MACBETH Day Three: Act I, Scene iv through Act II, Scene iii

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SWBAT demonstrate comprehension through writing and discussion.

Big Idea

"It is our choices...that show what we truly are, far more than our abilities." ---J.K. Rowling

Lesson Overview and Note to Teachers

My classes meet in 100-minute block sessions every other day.  The activities in this lesson take about one class period to complete.  

The lesson below outlines writing and collaborative discussion activities on Macbeth Act I, Scene iv through Act II, Scene iii. We use book copies of No Fear Shakespeare Macbeth (SparkNotes, 2003) and clips with original text subtitles from the DVD film "Macbeth" by the Royal Shakespeare Company (PBS, 2010) explore the text.  


Quickwrite: Think, Pair, Share

10 minutes

Since this is our first class in four days, I want students to draw on what they remember about Macbeth.  I allow students time to write down what they remember and then share their writing with a partner.  Students discuss their writings (Student Work: Warm-Up), going back to the text to fill comprehension gaps and clarify interpretations.  We debrief as a class with students noting the following significant events in the plot:

  • When the play opens, there is a civil war in Scotland.  Macbeth and Banquo are warriors who help King Duncan's government win the war.
  • Macbeth and Banquo encounter three witches who predict Macbeth will be thane of Cawdor and later king and that Banquo will father a line of kings.
  • Macbeth considers murdering King Duncan but thinks fate may make him king so that he does not have to commit murder.

All-Class Reading: Act I, Scene IV through Act II, Scene III

60 minutes

We are relocated to a different classroom due to testing but learn upon arrival that this classroom does not have a working sound system.  My students ask me to play the "Macbeth" clips with original subtitles, and they promise to be quiet so that they can hear the audio from my laptop.  I play the clips; students can follow along with No Fear Shakespeare: Macbeth, which has the original text on the left side and the modern English translation on the right.  I stop after each scene to review the plot and ask discussion questions (MACBETH Discussion Questions). Students go back to the text to support their answers.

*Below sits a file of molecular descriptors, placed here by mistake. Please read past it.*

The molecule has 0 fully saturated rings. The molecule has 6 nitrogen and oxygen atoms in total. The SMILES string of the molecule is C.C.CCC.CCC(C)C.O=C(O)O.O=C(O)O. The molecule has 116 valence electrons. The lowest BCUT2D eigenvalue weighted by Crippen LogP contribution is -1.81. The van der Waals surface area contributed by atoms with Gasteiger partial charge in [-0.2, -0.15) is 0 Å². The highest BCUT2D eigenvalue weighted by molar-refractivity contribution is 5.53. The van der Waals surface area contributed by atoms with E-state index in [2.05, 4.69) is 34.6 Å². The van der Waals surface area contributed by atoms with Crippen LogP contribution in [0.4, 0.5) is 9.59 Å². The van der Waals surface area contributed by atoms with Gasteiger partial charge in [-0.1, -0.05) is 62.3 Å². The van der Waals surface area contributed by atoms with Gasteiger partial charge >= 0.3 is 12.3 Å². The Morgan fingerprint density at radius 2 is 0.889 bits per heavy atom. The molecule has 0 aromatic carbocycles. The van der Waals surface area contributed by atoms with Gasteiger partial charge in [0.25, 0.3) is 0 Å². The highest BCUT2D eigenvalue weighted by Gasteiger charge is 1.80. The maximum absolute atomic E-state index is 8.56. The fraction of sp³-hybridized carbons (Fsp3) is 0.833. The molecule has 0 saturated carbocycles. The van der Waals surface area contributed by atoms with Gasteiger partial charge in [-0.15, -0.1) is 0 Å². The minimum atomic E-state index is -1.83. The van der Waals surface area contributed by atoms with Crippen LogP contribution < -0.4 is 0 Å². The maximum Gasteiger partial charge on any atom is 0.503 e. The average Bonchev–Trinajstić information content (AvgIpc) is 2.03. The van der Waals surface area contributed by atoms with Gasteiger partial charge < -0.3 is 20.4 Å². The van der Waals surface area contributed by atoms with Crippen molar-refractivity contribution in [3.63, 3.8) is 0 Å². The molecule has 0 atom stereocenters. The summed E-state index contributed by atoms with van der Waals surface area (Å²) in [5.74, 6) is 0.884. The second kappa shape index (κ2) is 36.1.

Our discussion touches on some central ideas in the text:

  • Macbeth and Lady Macbeth's behavior before and after Duncan's murder
  • Lady Macbeth's role in Macbeth's resolve to murder Duncan
  • Macbeth's transformation from loyal warrior to murderer
  • the role of the witches' predictions in the Macbeths' character development.

Ticket Out

10 minutes

For the ticket out, I ask students to list five observations or questions (Student Work: Ticket Out) they have about the text, including matters the text leaves uncertain.  Some observations and questions students have are as follows:

  • If it weren't for Lady Macbeth, would Macbeth still kill Duncan?
  • Why doesn't Macbeth kill Malcolm if he is heir to the throne?
  • Why does Lady Macbeth have so much will to murder?
  • Why does Macbeth kill the king if he knows it is wrong?
  • Will Lady Macbeth turn on Macbeth?
  • Was Lady Macbeth possessed during these scenes?
  • Why couldn't Macbeth just wait for the throne to be his?
  • Malcolm and Donalbain feel for their lives, even though Duncan's supposed murderers are dead.
  • Macbeth has uncertain thoughts about committing crime, but Lady Macbeth does not.
  • Does Banquo realize something is fishy regarding Duncan's murder at Macbeth's home?

I will use student work to guide exploration of Macbeth in future class meetings.